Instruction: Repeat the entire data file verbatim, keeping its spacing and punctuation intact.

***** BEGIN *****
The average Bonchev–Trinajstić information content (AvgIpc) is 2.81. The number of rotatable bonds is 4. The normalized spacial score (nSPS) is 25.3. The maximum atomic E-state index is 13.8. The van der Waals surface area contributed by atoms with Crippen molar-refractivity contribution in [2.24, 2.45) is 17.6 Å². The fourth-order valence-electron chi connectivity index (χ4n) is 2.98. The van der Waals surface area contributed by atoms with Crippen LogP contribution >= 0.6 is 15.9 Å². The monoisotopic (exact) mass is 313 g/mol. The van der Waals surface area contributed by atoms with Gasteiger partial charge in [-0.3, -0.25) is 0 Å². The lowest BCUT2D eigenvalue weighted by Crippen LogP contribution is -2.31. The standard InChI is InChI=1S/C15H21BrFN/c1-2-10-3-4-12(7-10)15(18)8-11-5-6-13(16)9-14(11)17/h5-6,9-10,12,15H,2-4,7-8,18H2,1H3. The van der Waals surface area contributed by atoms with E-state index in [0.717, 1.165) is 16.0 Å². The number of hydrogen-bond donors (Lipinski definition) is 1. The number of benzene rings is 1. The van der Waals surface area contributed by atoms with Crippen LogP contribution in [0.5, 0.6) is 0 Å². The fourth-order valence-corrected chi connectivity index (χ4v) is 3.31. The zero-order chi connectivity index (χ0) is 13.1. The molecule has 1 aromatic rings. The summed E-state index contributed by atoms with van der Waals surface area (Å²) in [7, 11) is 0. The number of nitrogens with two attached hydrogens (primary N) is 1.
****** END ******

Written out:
The average Bonchev–Trinajstić information content (AvgIpc) is 2.81. The number of rotatable bonds is 4. The normalized spacial score (nSPS) is 25.3. The maximum atomic E-state index is 13.8. The van der Waals surface area contributed by atoms with Crippen molar-refractivity contribution in [2.24, 2.45) is 17.6 Å². The fourth-order valence-electron chi connectivity index (χ4n) is 2.98. The van der Waals surface area contributed by atoms with Crippen LogP contribution >= 0.6 is 15.9 Å². The monoisotopic (exact) mass is 313 g/mol. The van der Waals surface area contributed by atoms with Gasteiger partial charge in [-0.3, -0.25) is 0 Å². The lowest BCUT2D eigenvalue weighted by Crippen LogP contribution is -2.31. The standard InChI is InChI=1S/C15H21BrFN/c1-2-10-3-4-12(7-10)15(18)8-11-5-6-13(16)9-14(11)17/h5-6,9-10,12,15H,2-4,7-8,18H2,1H3. The van der Waals surface area contributed by atoms with E-state index in [0.717, 1.165) is 16.0 Å². The number of hydrogen-bond donors (Lipinski definition) is 1. The number of benzene rings is 1. The van der Waals surface area contributed by atoms with Crippen LogP contribution in [0.5, 0.6) is 0 Å². The fourth-order valence-corrected chi connectivity index (χ4v) is 3.31. The zero-order chi connectivity index (χ0) is 13.1. The molecule has 1 aromatic rings. The summed E-state index contributed by atoms with van der Waals surface area (Å²) in [7, 11) is 0. The number of nitrogens with two attached hydrogens (primary N) is 1.